This is a surprise to me as I was under the impression that schools in the UK started the introduction of fingerprint scanners for libraries in 2001when the below communications with a school biometric supplier, the Information Commissioner's Office (ICO), who oversees the Data Protection Act, and Department for Education (DfE) took place.  See bottom of this post.  So it would be interesting to see if the ICO and DfE knew about the earlier use of children using their biometrics and see any correspondence on that.

With the results from the FOIR so far it seems that currently around 5% of children in Scotland use their biometrics to access school systems, although I still have a third of the authorities yet to reply.  Even so this amounts to 35,000 plus children and that is only a snapshot of current usage.  Given that some authorities have been using biometrics in schools for nearly two decades, this significantly raises the amounts of children that have had their biometrics logged at schools in Scotland to the many tens of thousands, if not over the hundred thousand mark.  The current Scottish school population is just over 687,000 children.

When all of the Scottish authorities have responded I will post more here.




Thursday, August 30, 2018

Consent needed by schools to process biometric data

I do have other posts pending but as it is that time of year students start new schools I am re-posting this salient information, originally posted in May 2017.   Also see the UK Department for Education's 'Protection of biometric information of children in schools and colleges'

Schools obligations to students biometric data

It's that time of year again, when parents with children going up to high schools are encountering biometric systems in their children's new schools and are unsure of their rights to consent and what responsibilities the school has to ensure school services are not withheld from students who do not participate in their biometric system.  Hopefully this will clarify schools, parents and children's position.  A PDF version can be found here.

A school’s responsibility
A school cannot take and process a student’s, under 18 years old, biometric data without the consent of the parent/s or the student.  Consent must be given in writing from the parent/s.  Consent can be withdrawn at any time.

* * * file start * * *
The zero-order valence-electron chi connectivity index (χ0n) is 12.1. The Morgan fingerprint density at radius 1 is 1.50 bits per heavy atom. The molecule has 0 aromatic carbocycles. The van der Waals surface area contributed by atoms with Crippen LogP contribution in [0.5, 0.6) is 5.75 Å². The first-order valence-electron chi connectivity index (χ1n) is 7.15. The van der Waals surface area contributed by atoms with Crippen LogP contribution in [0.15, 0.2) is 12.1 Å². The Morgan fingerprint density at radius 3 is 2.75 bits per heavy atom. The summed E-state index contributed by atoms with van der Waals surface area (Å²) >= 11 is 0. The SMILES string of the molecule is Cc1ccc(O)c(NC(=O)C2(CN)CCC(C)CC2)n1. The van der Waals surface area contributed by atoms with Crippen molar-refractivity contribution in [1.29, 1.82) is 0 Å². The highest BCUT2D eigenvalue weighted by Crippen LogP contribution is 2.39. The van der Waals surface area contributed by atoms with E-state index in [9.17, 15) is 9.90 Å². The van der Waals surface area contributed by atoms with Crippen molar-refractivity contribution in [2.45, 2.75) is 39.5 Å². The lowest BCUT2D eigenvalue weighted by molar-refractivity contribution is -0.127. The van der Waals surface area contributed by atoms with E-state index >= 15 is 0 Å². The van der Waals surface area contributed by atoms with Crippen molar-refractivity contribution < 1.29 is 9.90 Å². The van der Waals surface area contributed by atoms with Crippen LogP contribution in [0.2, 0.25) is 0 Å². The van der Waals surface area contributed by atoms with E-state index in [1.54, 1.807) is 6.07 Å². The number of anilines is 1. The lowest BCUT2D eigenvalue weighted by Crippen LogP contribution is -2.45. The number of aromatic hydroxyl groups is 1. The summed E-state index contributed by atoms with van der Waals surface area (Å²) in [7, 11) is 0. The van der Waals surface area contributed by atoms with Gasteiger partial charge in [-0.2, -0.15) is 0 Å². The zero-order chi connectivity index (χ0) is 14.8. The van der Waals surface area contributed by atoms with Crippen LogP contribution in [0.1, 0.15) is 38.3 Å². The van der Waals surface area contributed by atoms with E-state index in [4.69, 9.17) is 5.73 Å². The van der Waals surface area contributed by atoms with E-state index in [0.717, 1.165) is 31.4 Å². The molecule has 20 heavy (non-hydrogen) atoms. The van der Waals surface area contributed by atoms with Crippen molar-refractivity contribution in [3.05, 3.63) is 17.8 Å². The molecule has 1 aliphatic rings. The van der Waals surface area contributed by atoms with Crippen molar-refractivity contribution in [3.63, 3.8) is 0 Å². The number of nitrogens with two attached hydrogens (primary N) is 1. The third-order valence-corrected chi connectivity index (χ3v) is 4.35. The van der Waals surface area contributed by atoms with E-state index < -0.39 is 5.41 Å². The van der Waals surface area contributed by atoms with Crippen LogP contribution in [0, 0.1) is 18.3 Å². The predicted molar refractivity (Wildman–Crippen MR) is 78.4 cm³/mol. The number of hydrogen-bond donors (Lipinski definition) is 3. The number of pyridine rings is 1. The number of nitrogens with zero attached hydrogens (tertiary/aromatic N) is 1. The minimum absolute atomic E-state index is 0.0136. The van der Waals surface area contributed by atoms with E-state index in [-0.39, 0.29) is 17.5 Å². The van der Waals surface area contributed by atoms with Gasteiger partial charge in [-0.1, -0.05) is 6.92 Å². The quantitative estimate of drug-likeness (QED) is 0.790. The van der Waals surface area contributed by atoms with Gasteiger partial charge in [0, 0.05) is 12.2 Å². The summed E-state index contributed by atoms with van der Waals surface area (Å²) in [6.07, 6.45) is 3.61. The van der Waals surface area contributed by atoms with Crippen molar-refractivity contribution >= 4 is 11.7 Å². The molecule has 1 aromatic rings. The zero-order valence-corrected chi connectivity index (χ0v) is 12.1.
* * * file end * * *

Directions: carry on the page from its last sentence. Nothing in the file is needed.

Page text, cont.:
CONSENT
·         If one parent consents and the other does not, the non-consent takes precedence.

·         If the parent/s consent and the student does not, the students non-consent takes precedence.

·         If the parent/s do not consent and the student does consent, the parents non-consent takes precedence.

If a consent is not given the school “must ensure that reasonable alternative means are available by which the child may do, or be subject to, anything which the child would have been able to do, or be subject to, had the child’s biometric information been processed.” as detailed in the Protection of Freedoms Act 2012,Chapter 2 Section 26 (7).

Parents
Parent/s must be informed by the school that they are using a biometric system and the school must gain written consent from the parent/s to take and process their child’s biometric data.  You may withdraw your consent at any time.
Schools do not always make it clear when asking for consent that an alternative to the biometric system is available and that non-consent ultimately lies with the student.

Students
Regardless of consent given by your parent/s you alone determine whether a school takes and processes your biometric data.   If you choose not to use a biometric system the school must provide an alternative and must not withhold any services from you that is available through their biometric system.  You may withdraw your consent at any time.

Friday, August 03, 2018

Biometric consent for students in Scotland

Under the Protection of Freedom Act 2012 if schools want to use and process a child's biometric data
they must ask for consent from the pupils and parents.  Schools must also offer an alternative option to access systems if consent is not given to process a student's biometrics - such as a pin number or swipe card.

Schools use a student's biometrics to access facilities such as canteen, library, registration, etc, and the biometric of choice seems to favour the fingerprint.

The Protection of Freedom Act 2012, Chapter 2, details how schools must seek consent to hold and process student's biometric data.  However, this consent only applies to children in England and Wales and with Scottish authorities planning to roll out more biometric technology in schools to extend consent for Scottish students, around the use of their biometric data, is absolutely reasonable. 

In order to move towards consent for children in Scotland (and Northern Ireland) Freedom of Information requests have been sent to every local authority in Scotland to determine how prevalent the technology is in schools, whether consent is sought, type of biometrics used and for what purpose.  As it is school holidays, and given that the beginning of term is busy, we expect to this this information back by end October 2018 and then work to get this issue of consent raised in the Scottish Parliament.